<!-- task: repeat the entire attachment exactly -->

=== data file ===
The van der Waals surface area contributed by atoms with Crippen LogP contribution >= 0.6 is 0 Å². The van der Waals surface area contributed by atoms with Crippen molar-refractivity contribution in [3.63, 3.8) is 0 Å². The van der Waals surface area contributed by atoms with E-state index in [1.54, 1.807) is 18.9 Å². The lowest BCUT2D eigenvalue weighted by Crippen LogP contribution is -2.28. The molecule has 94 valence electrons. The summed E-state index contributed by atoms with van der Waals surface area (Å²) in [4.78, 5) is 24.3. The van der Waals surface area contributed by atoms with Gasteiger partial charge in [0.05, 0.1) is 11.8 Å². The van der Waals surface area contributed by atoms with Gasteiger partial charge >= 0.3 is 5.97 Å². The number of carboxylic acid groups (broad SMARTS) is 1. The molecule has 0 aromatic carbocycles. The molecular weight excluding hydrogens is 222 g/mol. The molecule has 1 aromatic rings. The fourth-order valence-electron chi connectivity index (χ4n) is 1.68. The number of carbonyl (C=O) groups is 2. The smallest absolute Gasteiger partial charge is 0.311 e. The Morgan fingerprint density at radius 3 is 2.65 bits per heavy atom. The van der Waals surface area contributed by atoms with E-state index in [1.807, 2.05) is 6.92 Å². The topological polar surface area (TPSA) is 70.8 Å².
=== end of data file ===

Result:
The van der Waals surface area contributed by atoms with Crippen LogP contribution >= 0.6 is 0 Å². The van der Waals surface area contributed by atoms with Crippen molar-refractivity contribution in [3.63, 3.8) is 0 Å². The van der Waals surface area contributed by atoms with E-state index in [1.54, 1.807) is 18.9 Å². The lowest BCUT2D eigenvalue weighted by Crippen LogP contribution is -2.28. The molecule has 94 valence electrons. The summed E-state index contributed by atoms with van der Waals surface area (Å²) in [4.78, 5) is 24.3. The van der Waals surface area contributed by atoms with Gasteiger partial charge in [0.05, 0.1) is 11.8 Å². The van der Waals surface area contributed by atoms with Gasteiger partial charge >= 0.3 is 5.97 Å². The number of carboxylic acid groups (broad SMARTS) is 1. The molecule has 0 aromatic carbocycles. The molecular weight excluding hydrogens is 222 g/mol. The molecule has 1 aromatic rings. The fourth-order valence-electron chi connectivity index (χ4n) is 1.68. The number of carbonyl (C=O) groups is 2. The smallest absolute Gasteiger partial charge is 0.311 e. The Morgan fingerprint density at radius 3 is 2.65 bits per heavy atom. The van der Waals surface area contributed by atoms with E-state index in [1.807, 2.05) is 6.92 Å². The topological polar surface area (TPSA) is 70.8 Å².